The average U.S. consumer remains in good health, unemployment is low and job creation is strong. Therefore consumer disposable income still drives healthy demand for electronics, clothing and toys. Of course, a weak dollar helps keep the imported price of many of these goodies quite affordable. Nonetheless, there is a headline grabbing consumer undercurrent burdened with bad credit scores and heavily stretched credit card, car and home loans. After several years of manageably low delinquencies, these subprime or low FICO score consumers are beginning to be late on their payments or default at an increasing rate.

Recently, the stretched consumer has been partially responsible for the couple dozen subprime mortgage lenders that have shutdown since December or are no longer operating independently. Demands on the lenders to repurchase underperforming mortgages forced them to post enormous reserves – which dramatically reduced capital and operating liquidity – thereby placing them in financial peril. Amongst what used to be the top 25 subprime lenders:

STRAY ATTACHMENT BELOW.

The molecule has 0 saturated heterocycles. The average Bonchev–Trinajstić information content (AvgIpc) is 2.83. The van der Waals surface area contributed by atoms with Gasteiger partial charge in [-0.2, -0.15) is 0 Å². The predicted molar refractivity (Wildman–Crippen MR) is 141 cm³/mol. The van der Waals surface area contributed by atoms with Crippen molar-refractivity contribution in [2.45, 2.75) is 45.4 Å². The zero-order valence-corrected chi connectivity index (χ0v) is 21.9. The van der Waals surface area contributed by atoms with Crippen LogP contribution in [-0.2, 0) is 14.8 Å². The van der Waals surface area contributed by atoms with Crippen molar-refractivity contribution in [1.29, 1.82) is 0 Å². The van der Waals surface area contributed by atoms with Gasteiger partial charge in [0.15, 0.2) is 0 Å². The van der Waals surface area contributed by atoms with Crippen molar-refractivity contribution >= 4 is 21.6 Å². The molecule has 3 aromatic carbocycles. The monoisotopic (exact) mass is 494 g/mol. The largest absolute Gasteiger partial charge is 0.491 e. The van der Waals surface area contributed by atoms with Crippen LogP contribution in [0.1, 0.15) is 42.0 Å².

• #17 OwnIt, #19 MLN and #21 ResMAE have shutdown
  • #7 Ameriquest, #9 WAMU and #18 Aegis have shut some offices
  • #11 First Franklin, #24 Ecc/Encore and #25 Fieldstone have been acquired at sale prices
  • #3 New Century is restating earnings and #12 GMAC has had major layoffs at ResCap
  • #2 Household Finance, #6 Option One and #23 Decision One are rumored to be for sale

Many smaller subprime lenders are also facing similar scenarios. Expect subprime lenders to continue their descent. Along with them, subprime mortgage bonds are also suffering; yields are rising and investors are backing off.

Outside the subprime lending circles, however, most US businesses continue to perform well; consequently, the Fed will probably keep rates stable for at least the next three to six months. Corporate credit parameters have tightened slightly, but still remain historically easy and money supply has increased since the summer. Therefore, bond credit spreads will remain historically tight for the next five months, US Treasuries should strengthen during the first quarter and US equities, especially the mid cap indices, should continue to perform well across 2007.

Michael Ashley Schulman, CFA
Hollencrest Capital Management